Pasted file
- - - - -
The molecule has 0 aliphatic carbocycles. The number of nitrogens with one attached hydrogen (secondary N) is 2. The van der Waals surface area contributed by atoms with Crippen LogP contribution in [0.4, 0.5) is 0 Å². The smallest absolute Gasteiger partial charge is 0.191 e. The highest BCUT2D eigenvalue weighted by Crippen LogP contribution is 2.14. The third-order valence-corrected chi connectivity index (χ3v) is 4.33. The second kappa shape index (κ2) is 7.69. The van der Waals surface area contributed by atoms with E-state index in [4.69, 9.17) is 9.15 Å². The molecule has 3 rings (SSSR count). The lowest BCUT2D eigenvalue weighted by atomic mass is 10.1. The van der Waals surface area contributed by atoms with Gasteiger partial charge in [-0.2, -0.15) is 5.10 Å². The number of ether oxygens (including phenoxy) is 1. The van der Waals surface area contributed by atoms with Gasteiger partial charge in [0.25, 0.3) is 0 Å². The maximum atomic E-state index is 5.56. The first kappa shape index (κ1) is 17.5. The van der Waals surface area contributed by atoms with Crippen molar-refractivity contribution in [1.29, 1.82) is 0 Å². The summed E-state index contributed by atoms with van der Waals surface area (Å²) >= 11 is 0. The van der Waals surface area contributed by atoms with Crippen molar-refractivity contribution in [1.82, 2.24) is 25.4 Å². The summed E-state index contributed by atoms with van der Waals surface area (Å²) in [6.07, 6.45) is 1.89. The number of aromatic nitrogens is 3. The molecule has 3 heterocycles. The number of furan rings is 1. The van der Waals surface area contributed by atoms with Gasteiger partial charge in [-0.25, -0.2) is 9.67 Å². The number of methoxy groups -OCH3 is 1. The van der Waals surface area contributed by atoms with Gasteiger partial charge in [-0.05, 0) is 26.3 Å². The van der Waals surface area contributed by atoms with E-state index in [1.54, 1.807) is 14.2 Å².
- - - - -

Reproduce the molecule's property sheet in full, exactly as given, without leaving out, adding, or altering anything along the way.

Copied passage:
The molecule has 0 aliphatic carbocycles. The number of nitrogens with one attached hydrogen (secondary N) is 2. The van der Waals surface area contributed by atoms with Crippen LogP contribution in [0.4, 0.5) is 0 Å². The smallest absolute Gasteiger partial charge is 0.191 e. The highest BCUT2D eigenvalue weighted by Crippen LogP contribution is 2.14. The third-order valence-corrected chi connectivity index (χ3v) is 4.33. The second kappa shape index (κ2) is 7.69. The van der Waals surface area contributed by atoms with E-state index in [4.69, 9.17) is 9.15 Å². The molecule has 3 rings (SSSR count). The lowest BCUT2D eigenvalue weighted by atomic mass is 10.1. The van der Waals surface area contributed by atoms with Gasteiger partial charge in [-0.2, -0.15) is 5.10 Å². The number of ether oxygens (including phenoxy) is 1. The van der Waals surface area contributed by atoms with Gasteiger partial charge in [0.25, 0.3) is 0 Å². The maximum atomic E-state index is 5.56. The first kappa shape index (κ1) is 17.5. The van der Waals surface area contributed by atoms with Crippen molar-refractivity contribution in [1.29, 1.82) is 0 Å². The summed E-state index contributed by atoms with van der Waals surface area (Å²) >= 11 is 0. The van der Waals surface area contributed by atoms with Crippen molar-refractivity contribution in [1.82, 2.24) is 25.4 Å². The summed E-state index contributed by atoms with van der Waals surface area (Å²) in [6.07, 6.45) is 1.89. The number of aromatic nitrogens is 3. The molecule has 3 heterocycles. The number of furan rings is 1. The van der Waals surface area contributed by atoms with Gasteiger partial charge in [-0.25, -0.2) is 9.67 Å². The number of methoxy groups -OCH3 is 1. The van der Waals surface area contributed by atoms with Gasteiger partial charge in [-0.05, 0) is 26.3 Å². The van der Waals surface area contributed by atoms with E-state index in [1.54, 1.807) is 14.2 Å².